“Woman, behold thy son. Behold thy mother”

From Fr Robert Hugh Benson’s Seven Last Words:
“THE THIRD WORD

Woman, behold thy son. Behold thy mother.

Our Divine Lord now turns, from the soul who at one bound has sprung into the front rank, to those two souls who have never left it, and supremely to that Mother on whose soul sin has never yet breathed, on whose breast Incarnate God had rested as inviolate and secure as on the Bosom of the Eternal Father, that Mother who was His Heaven on earth. Standing beside her is the one human being who is least unworthy to be there, now that Joseph has passed to his reward and John the Baptist has gone to join the Prophets—the disciple whom Jesus loved, who had lain on the breast of Jesus as Jesus had lain on the breast of Mary.

Our Lord has just shown how He deals with His dear sinners; now He shows how He will be glorified with His Saints. The Paradox of this Word is that Death, the divider of those who are separated from God, is the bond of union between those that are united to Him.

I. Death is the one inexorable enemy of human society as constituted apart from God. A king dies and his kingdom is at once in danger of disruption. A child dies and his mother prays that she may bear another, lest his father and she should drift apart. Death is the supreme sower of discord and disunion, then, in the natural order, since he is the one supreme enemy of natural life. He is the noonday terror of the Rich Fool of the parable and the nightmare of the Poor Fool, since those who place their hope in this life see that death is the end of their hope. For these there is no appeal beyond the grave.

II. Now precisely the opposite of all this is true in the supernatural order, since the gate of death, viewed from the supernatural side, is an entrance and not an ending, a beginning and not a close. This may be seen to be so even in a united human family in this world, the members of whom are living the supernatural life; for where such a family is living in the love of God, Death, when he comes, draws not only the survivors closer together, but even those whom he seems to have separated. He does not bring consternation and terror and disunion, but he awakens hope and tenderness, he smooths away old differences, he explains old misunderstandings.

Our Blessed Lord has already, over the grave of Lazarus, hinted that this shall be so, so soon as He has consecrated death by His own dying. He that believeth in Me shall never die. He, that is to say, who has died with Christ, whose centre henceforward is in the supernatural, simply no longer finds death to be what nature finds it. It no longer makes for division but for union; it no longer imperils or ends life and interest and possession, but releases them from risk and mortality.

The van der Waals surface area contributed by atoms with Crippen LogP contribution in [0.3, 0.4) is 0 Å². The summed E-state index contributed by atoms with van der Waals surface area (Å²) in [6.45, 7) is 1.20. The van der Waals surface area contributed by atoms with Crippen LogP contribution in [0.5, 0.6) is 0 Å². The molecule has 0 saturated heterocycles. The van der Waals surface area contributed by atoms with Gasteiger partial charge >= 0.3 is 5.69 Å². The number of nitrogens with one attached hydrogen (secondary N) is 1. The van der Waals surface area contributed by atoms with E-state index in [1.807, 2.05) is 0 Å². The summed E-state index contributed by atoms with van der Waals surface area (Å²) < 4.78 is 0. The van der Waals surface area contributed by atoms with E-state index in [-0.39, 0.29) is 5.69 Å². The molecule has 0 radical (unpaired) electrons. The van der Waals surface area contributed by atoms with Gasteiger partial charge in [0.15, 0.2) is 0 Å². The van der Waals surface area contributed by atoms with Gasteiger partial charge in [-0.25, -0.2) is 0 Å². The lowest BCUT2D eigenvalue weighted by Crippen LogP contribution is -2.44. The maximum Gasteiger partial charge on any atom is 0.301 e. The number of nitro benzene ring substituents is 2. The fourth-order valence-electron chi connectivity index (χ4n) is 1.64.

Here, then, He deliberately and explicitly acts upon this truth. He once raised Lazarus and the daughter of Jairus and the Widow’s Son from the dead, for death’s sting could, at that time, be drawn in no other way; but now that He Himself is tasting death for every man, He performs an even more emphatically supernatural act and conquers death by submitting to it instead of by commanding it. Life had already united, so far as mortal life can unite, those two souls who loved Him and one another so well. These two, since they knew Him so perfectly, knew each the other too as perfectly as knowledge and sympathy can unite souls in this life. But now the whole is to be raised a stage higher. They had already been united on the living breast of Jesus; now, over His dead body, they were to be made yet more one.

It is marvellous that, after so long, our imaginations should still be so tormented and oppressed by the thought of death; that we should still be so without understanding that we think it morbid to be in love with death, for it is far more morbid to be in fear of it. It is not that our reason or our faith are at fault; it is only that that most active and untamable faculty of ours, which we call imagination, has not yet assimilated the truth, accepted by both our faith and our reason, that for those who are in the friendship of God death is simply not that at all which it is to others. It does not, as has been said, end our lives or our interests: on the contrary it liberates and fulfils them.

And all this it does because Jesus Christ has Himself plunged into the heart of Death and put out his fires. Henceforth we are one family in Him if we do His will—his brother and sister and mother; and Mary is our Mother, not by nature, which is accidental, but by supernature, which is essential. Mary is my Mother and John is my brother, since, if I have died with Christ, it is no longer I that live, but Christ that liveth in me. In a word, it is the Communion of Saints which He inaugurates by this utterance and seals by His dying.”

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